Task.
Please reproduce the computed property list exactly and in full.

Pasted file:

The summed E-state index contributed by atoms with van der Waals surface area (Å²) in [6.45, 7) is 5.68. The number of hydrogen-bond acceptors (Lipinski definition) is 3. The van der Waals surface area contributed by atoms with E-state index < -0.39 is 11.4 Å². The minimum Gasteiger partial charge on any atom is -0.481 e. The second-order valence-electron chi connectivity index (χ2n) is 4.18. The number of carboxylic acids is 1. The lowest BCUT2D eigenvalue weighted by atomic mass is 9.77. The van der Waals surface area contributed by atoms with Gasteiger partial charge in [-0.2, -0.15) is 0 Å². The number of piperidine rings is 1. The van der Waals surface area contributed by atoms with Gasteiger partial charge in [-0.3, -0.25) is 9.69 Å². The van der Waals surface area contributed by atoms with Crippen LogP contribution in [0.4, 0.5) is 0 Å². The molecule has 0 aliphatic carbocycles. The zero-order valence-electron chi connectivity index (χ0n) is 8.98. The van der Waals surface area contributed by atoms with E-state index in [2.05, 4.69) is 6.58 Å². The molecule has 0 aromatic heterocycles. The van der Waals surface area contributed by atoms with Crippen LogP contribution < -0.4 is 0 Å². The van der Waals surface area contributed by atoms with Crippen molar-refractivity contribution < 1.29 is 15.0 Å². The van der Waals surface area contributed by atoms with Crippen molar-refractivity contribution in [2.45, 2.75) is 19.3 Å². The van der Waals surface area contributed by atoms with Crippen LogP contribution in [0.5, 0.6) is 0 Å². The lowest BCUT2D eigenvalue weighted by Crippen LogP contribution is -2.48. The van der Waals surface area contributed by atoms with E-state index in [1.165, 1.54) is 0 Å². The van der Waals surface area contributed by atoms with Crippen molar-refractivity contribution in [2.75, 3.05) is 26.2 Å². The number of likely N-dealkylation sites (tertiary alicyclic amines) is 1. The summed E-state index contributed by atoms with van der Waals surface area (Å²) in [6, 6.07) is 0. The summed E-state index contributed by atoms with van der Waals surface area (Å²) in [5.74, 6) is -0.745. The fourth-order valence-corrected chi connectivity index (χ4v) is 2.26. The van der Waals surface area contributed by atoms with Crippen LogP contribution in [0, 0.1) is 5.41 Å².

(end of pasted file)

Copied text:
The summed E-state index contributed by atoms with van der Waals surface area (Å²) in [6.45, 7) is 5.68. The number of hydrogen-bond acceptors (Lipinski definition) is 3. The van der Waals surface area contributed by atoms with E-state index < -0.39 is 11.4 Å². The minimum Gasteiger partial charge on any atom is -0.481 e. The second-order valence-electron chi connectivity index (χ2n) is 4.18. The number of carboxylic acids is 1. The lowest BCUT2D eigenvalue weighted by atomic mass is 9.77. The van der Waals surface area contributed by atoms with Gasteiger partial charge in [-0.2, -0.15) is 0 Å². The number of piperidine rings is 1. The van der Waals surface area contributed by atoms with Gasteiger partial charge in [-0.3, -0.25) is 9.69 Å². The van der Waals surface area contributed by atoms with Crippen LogP contribution in [0.4, 0.5) is 0 Å². The molecule has 0 aliphatic carbocycles. The zero-order valence-electron chi connectivity index (χ0n) is 8.98. The van der Waals surface area contributed by atoms with E-state index in [2.05, 4.69) is 6.58 Å². The molecule has 0 aromatic heterocycles. The van der Waals surface area contributed by atoms with Crippen LogP contribution < -0.4 is 0 Å². The van der Waals surface area contributed by atoms with Crippen molar-refractivity contribution < 1.29 is 15.0 Å². The van der Waals surface area contributed by atoms with Crippen molar-refractivity contribution in [2.45, 2.75) is 19.3 Å². The van der Waals surface area contributed by atoms with Crippen LogP contribution in [0.5, 0.6) is 0 Å². The lowest BCUT2D eigenvalue weighted by Crippen LogP contribution is -2.48. The van der Waals surface area contributed by atoms with E-state index in [1.165, 1.54) is 0 Å². The van der Waals surface area contributed by atoms with Crippen molar-refractivity contribution in [2.75, 3.05) is 26.2 Å². The number of likely N-dealkylation sites (tertiary alicyclic amines) is 1. The summed E-state index contributed by atoms with van der Waals surface area (Å²) in [6, 6.07) is 0. The summed E-state index contributed by atoms with van der Waals surface area (Å²) in [5.74, 6) is -0.745. The fourth-order valence-corrected chi connectivity index (χ4v) is 2.26. The van der Waals surface area contributed by atoms with Crippen LogP contribution in [0, 0.1) is 5.41 Å².